Asian Cinema and the Slash Subtext

When I opened up the arts section of the Straits Times last Saturday I was surprised to read a story there about Hong Kong Actor Ti Lung and his latest film --which has a strong slashy subtext. Here's what the paper reported:

In all of his showbiz career of over 30 years, Hong Kong actor Ti Lung is known for his alpha-male, authoritative roles. Fans will remember fondly his swordsman characters in 1970s martial arts movies like Duel of Fists and The New One-Armed Swordsman or his Golden Horse-winning role as a gangster leader in A Better Tomorrow.

But Ti, 60, as a gay cop?

In his first Singapore movie One Last Dance, directed by Brazilian director Max Makowski, the actor plays a roguish police captain who has a special relationship with an assassin named T., played by Francis Ng.

While there are no intimate scenes in the unconventional mafia tale to indicate homosexuality, Ti felt his character had to be irrationally in love with NG's philosophical killer or he would have arrested T for his crimes....

"Mind you, when we filmed this, Brokeback Mountain was not even out yet. I asked the director, but he didnt give a definite yes. If he had, I would have added more hints in my acting."

What slash does is make explicit the feelings that such films leave implicit? It is, as I suggest in Textual Poachers, about crossing the divide between the homosocial and the homoerotic.

As I read this story about Ti Lung, I was reminded of another story about the rise of Bhaisexuals in Hindi cinema from the Indian Express, which my former student, Parmesh Shahani, sent to me a while back. Here's part of what the story said:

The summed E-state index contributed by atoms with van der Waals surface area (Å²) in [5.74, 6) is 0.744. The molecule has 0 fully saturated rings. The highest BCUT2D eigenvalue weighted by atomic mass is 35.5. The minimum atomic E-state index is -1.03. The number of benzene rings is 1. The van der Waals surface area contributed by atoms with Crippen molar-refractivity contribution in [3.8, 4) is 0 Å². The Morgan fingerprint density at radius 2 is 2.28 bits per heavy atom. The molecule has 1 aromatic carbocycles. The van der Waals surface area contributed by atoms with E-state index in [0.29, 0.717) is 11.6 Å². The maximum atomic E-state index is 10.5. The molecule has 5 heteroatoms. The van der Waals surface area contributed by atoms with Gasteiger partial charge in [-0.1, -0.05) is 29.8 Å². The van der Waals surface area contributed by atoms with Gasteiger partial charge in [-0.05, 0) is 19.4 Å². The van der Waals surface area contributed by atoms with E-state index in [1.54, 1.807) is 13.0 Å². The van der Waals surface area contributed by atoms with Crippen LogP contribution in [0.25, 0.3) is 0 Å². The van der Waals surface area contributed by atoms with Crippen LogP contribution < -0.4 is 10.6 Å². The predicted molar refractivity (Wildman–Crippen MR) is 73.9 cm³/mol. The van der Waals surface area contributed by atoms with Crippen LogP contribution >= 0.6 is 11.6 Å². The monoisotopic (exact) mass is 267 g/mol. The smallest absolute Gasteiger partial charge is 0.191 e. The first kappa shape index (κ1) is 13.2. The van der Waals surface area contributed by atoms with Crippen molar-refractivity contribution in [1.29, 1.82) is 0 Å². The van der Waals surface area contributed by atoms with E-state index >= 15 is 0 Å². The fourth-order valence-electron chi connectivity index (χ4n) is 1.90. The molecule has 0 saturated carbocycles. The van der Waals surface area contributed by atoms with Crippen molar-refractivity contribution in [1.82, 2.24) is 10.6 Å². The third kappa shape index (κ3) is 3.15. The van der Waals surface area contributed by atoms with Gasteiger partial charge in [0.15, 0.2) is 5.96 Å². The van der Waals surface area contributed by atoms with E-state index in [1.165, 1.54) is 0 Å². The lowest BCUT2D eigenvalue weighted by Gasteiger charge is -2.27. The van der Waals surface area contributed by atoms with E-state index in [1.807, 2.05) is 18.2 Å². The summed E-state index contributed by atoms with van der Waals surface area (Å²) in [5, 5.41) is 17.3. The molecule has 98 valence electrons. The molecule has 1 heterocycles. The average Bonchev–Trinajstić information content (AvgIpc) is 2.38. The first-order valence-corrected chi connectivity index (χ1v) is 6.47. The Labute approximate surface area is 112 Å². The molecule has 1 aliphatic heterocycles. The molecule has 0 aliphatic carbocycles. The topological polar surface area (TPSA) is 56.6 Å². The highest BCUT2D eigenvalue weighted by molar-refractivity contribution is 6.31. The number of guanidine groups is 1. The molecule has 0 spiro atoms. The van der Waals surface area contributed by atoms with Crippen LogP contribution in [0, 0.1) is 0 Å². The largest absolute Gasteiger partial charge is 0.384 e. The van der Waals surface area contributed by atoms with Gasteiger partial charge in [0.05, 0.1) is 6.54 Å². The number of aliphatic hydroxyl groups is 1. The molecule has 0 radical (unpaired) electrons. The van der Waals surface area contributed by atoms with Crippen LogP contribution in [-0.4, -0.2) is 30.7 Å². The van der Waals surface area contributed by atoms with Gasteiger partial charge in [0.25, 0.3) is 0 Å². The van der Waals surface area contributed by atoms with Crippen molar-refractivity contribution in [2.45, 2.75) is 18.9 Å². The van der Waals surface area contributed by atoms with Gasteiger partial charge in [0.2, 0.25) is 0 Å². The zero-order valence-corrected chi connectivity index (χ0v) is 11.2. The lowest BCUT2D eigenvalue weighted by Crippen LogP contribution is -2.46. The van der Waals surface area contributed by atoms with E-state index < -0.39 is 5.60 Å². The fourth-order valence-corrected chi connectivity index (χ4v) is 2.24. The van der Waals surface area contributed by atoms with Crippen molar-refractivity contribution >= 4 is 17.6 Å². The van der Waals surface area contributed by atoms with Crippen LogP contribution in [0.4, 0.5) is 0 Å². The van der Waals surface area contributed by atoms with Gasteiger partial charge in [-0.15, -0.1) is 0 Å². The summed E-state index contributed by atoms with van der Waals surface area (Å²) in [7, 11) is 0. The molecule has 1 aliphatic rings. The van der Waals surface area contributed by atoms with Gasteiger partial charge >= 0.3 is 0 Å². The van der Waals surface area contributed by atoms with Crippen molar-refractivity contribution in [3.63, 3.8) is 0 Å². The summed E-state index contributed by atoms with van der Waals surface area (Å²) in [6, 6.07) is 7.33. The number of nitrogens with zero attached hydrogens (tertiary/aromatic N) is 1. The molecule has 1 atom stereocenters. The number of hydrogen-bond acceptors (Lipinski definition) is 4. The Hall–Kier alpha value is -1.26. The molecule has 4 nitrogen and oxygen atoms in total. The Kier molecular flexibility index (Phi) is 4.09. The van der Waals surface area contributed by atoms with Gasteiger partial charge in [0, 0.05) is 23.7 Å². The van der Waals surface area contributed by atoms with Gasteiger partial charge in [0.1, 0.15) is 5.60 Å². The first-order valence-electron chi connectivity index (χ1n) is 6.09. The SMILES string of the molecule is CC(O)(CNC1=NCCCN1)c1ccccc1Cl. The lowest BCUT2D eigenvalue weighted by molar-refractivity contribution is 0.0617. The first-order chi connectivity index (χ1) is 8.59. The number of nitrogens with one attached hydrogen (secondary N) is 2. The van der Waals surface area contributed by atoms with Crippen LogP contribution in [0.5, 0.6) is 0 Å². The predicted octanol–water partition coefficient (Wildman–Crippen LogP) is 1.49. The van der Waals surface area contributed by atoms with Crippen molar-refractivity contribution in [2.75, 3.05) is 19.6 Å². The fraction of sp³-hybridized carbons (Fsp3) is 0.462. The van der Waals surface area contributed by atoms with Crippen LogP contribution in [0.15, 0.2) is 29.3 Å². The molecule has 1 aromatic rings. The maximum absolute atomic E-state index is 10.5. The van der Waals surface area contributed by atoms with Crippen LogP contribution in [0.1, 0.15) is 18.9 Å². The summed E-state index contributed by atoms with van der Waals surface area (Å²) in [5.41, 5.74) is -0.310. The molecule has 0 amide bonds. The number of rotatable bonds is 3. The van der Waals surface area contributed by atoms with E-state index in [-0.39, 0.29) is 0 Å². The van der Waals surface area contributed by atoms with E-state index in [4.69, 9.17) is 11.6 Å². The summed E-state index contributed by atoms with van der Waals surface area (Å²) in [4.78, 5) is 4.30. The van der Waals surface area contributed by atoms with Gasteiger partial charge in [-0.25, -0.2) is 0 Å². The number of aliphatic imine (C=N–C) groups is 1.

Hindi cinema celebrated the metrosexuals (the smoothies of Dil Chahta Hai). It has paid homage to the retrosexuals (Abhishek Bachchan, with his rugged, awkward macho-ness in everything from Bunty aur Babli to Sarkar). Now, it is seeing the rise and rise of a new breed. Call them the Bhai- sexuals. Unlike the Gucci-sporting, new-age DCH boys, the Bhai-sexuals are macho, retro and raw. And though, like the retrosexuals, they'd rather be sporting the newest gun rather than the latest designerwear, there's one crucial difference that sets them apart.

The Bhai-sexual shares a chemistry with his best pal that often even overshadows his chemistry with his lady love.

Again, these sounds like the kinds of tough but sensitive males who have often been the center piece of slash fan fiction in the west. And indeed, as the story continues, it starts to spell out the kinds of hurt/comfort contexts that lead to some of the most angsty of fan fiction.

If you recall, arguably the highpoint of Lage Raho Munnabhai was not the gently budding Vidya Balan-Sanjay Dutt romance, but the emotional scene where a contrite Munna approaches Circuit to apologise to him for losing his temper. Heart-wrenching drama follows when Munna reveals that the loyal Circuit, who has resorted to kidnapping chefs in the middle of the night to source hakka noodles, had also nursed Munna back to health, cradling him on his lap so that he does not miss his mother.

Then there's Rang De Basanti, which can claim to a more than a few of its own bhai-sexual moments -- not only do Aamir Khan and his friends hang out shirtless in rough fields that set off their own rough and tough physiques, they also pick up the gun for each other and sacrifice their lives. Not since Jai and Veeru, who -- riding their scooter, singing Yeh dosti... -- immortalised male friendship in Hindi cinema forever has Bollywood taken up male bonding with as much fervour.

These celluloid pals do not shy away from being emotionally intimate. It's a trend that's described as "bromance", that is, friendship between brothers, or two heterosexual males or as a "male-ationship". The metrosexuals typically bonded over hair gels and conduct their relationships with both their men pals and their women pals with equal new-age ease. On the